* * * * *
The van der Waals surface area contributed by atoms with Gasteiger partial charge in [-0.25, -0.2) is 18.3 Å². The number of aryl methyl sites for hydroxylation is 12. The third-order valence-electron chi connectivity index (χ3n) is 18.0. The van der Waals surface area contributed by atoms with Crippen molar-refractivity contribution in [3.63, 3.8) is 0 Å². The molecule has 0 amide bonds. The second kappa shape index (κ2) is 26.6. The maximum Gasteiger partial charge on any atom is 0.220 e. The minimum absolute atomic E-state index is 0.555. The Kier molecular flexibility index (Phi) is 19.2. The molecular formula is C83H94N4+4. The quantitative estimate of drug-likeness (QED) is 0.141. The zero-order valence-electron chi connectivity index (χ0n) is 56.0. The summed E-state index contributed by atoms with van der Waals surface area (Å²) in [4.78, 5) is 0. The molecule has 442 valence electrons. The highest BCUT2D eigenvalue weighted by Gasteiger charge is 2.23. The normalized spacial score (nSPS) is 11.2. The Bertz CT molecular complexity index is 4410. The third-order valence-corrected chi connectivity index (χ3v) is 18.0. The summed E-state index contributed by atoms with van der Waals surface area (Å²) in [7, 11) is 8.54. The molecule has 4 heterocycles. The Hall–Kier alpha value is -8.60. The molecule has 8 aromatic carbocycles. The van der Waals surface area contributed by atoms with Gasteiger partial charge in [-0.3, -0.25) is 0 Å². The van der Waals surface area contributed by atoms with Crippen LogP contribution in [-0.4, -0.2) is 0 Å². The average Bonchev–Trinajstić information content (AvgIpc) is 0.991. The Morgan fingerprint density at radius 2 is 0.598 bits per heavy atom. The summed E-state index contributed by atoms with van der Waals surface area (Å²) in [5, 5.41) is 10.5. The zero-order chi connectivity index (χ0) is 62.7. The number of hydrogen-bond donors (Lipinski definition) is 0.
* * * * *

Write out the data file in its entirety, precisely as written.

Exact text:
The van der Waals surface area contributed by atoms with Gasteiger partial charge in [-0.25, -0.2) is 18.3 Å². The number of aryl methyl sites for hydroxylation is 12. The third-order valence-electron chi connectivity index (χ3n) is 18.0. The van der Waals surface area contributed by atoms with Crippen molar-refractivity contribution in [3.63, 3.8) is 0 Å². The molecule has 0 amide bonds. The second kappa shape index (κ2) is 26.6. The maximum Gasteiger partial charge on any atom is 0.220 e. The minimum absolute atomic E-state index is 0.555. The Kier molecular flexibility index (Phi) is 19.2. The molecular formula is C83H94N4+4. The quantitative estimate of drug-likeness (QED) is 0.141. The zero-order valence-electron chi connectivity index (χ0n) is 56.0. The summed E-state index contributed by atoms with van der Waals surface area (Å²) in [4.78, 5) is 0. The molecule has 442 valence electrons. The highest BCUT2D eigenvalue weighted by Gasteiger charge is 2.23. The normalized spacial score (nSPS) is 11.2. The Bertz CT molecular complexity index is 4410. The third-order valence-corrected chi connectivity index (χ3v) is 18.0. The summed E-state index contributed by atoms with van der Waals surface area (Å²) in [7, 11) is 8.54. The molecule has 4 heterocycles. The Hall–Kier alpha value is -8.60. The molecule has 8 aromatic carbocycles. The van der Waals surface area contributed by atoms with Gasteiger partial charge in [-0.3, -0.25) is 0 Å². The van der Waals surface area contributed by atoms with Crippen LogP contribution in [-0.4, -0.2) is 0 Å². The average Bonchev–Trinajstić information content (AvgIpc) is 0.991. The Morgan fingerprint density at radius 2 is 0.598 bits per heavy atom. The summed E-state index contributed by atoms with van der Waals surface area (Å²) in [5, 5.41) is 10.5. The zero-order chi connectivity index (χ0) is 62.7. The number of hydrogen-bond donors (Lipinski definition) is 0.